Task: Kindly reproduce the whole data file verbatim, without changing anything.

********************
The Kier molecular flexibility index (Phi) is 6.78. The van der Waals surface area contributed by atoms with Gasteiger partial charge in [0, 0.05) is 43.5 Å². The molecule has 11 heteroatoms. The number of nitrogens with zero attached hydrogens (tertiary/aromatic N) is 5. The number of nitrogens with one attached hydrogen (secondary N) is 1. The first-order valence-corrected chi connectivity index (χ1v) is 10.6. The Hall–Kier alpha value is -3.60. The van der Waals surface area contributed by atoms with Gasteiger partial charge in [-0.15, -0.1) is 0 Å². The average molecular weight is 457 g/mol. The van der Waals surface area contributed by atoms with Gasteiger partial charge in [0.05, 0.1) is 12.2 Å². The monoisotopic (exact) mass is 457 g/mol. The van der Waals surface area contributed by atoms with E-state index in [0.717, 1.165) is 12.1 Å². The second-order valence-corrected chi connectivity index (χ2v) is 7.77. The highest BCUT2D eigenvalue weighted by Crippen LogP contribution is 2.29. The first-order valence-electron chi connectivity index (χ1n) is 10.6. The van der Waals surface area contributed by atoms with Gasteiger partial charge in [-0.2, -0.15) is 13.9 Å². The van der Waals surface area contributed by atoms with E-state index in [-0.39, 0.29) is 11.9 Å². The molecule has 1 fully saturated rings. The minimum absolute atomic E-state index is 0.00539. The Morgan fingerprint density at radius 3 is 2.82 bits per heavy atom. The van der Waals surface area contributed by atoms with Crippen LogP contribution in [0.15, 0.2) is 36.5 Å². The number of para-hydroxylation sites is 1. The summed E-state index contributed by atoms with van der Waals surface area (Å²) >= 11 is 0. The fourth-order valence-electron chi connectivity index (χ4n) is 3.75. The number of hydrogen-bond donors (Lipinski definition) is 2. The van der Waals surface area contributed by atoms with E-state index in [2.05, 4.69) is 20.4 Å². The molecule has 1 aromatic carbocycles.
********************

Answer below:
The Kier molecular flexibility index (Phi) is 6.78. The van der Waals surface area contributed by atoms with Gasteiger partial charge in [0, 0.05) is 43.5 Å². The molecule has 11 heteroatoms. The number of nitrogens with zero attached hydrogens (tertiary/aromatic N) is 5. The number of nitrogens with one attached hydrogen (secondary N) is 1. The first-order valence-corrected chi connectivity index (χ1v) is 10.6. The Hall–Kier alpha value is -3.60. The van der Waals surface area contributed by atoms with Gasteiger partial charge in [-0.15, -0.1) is 0 Å². The average molecular weight is 457 g/mol. The van der Waals surface area contributed by atoms with Gasteiger partial charge in [0.05, 0.1) is 12.2 Å². The monoisotopic (exact) mass is 457 g/mol. The van der Waals surface area contributed by atoms with E-state index in [0.717, 1.165) is 12.1 Å². The second-order valence-corrected chi connectivity index (χ2v) is 7.77. The highest BCUT2D eigenvalue weighted by Crippen LogP contribution is 2.29. The first-order valence-electron chi connectivity index (χ1n) is 10.6. The van der Waals surface area contributed by atoms with Gasteiger partial charge in [-0.2, -0.15) is 13.9 Å². The van der Waals surface area contributed by atoms with E-state index in [-0.39, 0.29) is 11.9 Å². The molecule has 1 fully saturated rings. The minimum absolute atomic E-state index is 0.00539. The Morgan fingerprint density at radius 3 is 2.82 bits per heavy atom. The van der Waals surface area contributed by atoms with Crippen LogP contribution in [0.15, 0.2) is 36.5 Å². The number of para-hydroxylation sites is 1. The summed E-state index contributed by atoms with van der Waals surface area (Å²) >= 11 is 0. The fourth-order valence-electron chi connectivity index (χ4n) is 3.75. The number of hydrogen-bond donors (Lipinski definition) is 2. The van der Waals surface area contributed by atoms with E-state index in [2.05, 4.69) is 20.4 Å². The molecule has 1 aromatic carbocycles.